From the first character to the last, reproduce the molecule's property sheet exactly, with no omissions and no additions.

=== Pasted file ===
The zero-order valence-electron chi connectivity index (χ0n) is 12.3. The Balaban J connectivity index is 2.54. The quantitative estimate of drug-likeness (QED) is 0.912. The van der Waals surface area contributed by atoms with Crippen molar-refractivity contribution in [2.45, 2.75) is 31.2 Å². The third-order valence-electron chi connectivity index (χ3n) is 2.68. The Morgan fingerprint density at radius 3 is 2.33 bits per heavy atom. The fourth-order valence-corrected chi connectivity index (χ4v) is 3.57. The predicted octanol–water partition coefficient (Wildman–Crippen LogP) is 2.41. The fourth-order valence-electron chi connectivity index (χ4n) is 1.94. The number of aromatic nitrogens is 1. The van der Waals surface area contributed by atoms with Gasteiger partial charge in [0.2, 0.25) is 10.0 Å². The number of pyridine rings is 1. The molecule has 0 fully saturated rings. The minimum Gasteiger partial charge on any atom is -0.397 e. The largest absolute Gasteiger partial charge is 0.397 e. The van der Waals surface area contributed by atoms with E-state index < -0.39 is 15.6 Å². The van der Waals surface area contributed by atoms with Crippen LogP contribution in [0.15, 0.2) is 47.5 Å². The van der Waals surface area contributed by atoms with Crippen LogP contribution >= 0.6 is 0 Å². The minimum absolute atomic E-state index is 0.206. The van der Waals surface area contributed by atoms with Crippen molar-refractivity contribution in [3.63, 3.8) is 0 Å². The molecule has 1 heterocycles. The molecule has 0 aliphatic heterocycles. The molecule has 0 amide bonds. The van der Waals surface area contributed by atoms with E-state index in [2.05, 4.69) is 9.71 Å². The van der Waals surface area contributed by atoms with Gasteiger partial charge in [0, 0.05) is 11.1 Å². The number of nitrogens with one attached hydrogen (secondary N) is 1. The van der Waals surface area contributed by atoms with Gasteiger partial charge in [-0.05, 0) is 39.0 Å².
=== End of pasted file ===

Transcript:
The zero-order valence-electron chi connectivity index (χ0n) is 12.3. The Balaban J connectivity index is 2.54. The quantitative estimate of drug-likeness (QED) is 0.912. The van der Waals surface area contributed by atoms with Crippen molar-refractivity contribution in [2.45, 2.75) is 31.2 Å². The third-order valence-electron chi connectivity index (χ3n) is 2.68. The Morgan fingerprint density at radius 3 is 2.33 bits per heavy atom. The fourth-order valence-corrected chi connectivity index (χ4v) is 3.57. The predicted octanol–water partition coefficient (Wildman–Crippen LogP) is 2.41. The fourth-order valence-electron chi connectivity index (χ4n) is 1.94. The number of aromatic nitrogens is 1. The van der Waals surface area contributed by atoms with Gasteiger partial charge in [0.2, 0.25) is 10.0 Å². The number of pyridine rings is 1. The molecule has 0 fully saturated rings. The minimum Gasteiger partial charge on any atom is -0.397 e. The largest absolute Gasteiger partial charge is 0.397 e. The van der Waals surface area contributed by atoms with E-state index < -0.39 is 15.6 Å². The van der Waals surface area contributed by atoms with Crippen LogP contribution in [0.15, 0.2) is 47.5 Å². The van der Waals surface area contributed by atoms with Crippen LogP contribution >= 0.6 is 0 Å². The minimum absolute atomic E-state index is 0.206. The van der Waals surface area contributed by atoms with Crippen molar-refractivity contribution in [3.63, 3.8) is 0 Å². The molecule has 1 heterocycles. The molecule has 0 aliphatic heterocycles. The molecule has 0 amide bonds. The van der Waals surface area contributed by atoms with E-state index in [2.05, 4.69) is 9.71 Å². The van der Waals surface area contributed by atoms with Gasteiger partial charge in [0, 0.05) is 11.1 Å². The number of nitrogens with one attached hydrogen (secondary N) is 1. The van der Waals surface area contributed by atoms with Gasteiger partial charge in [-0.05, 0) is 39.0 Å².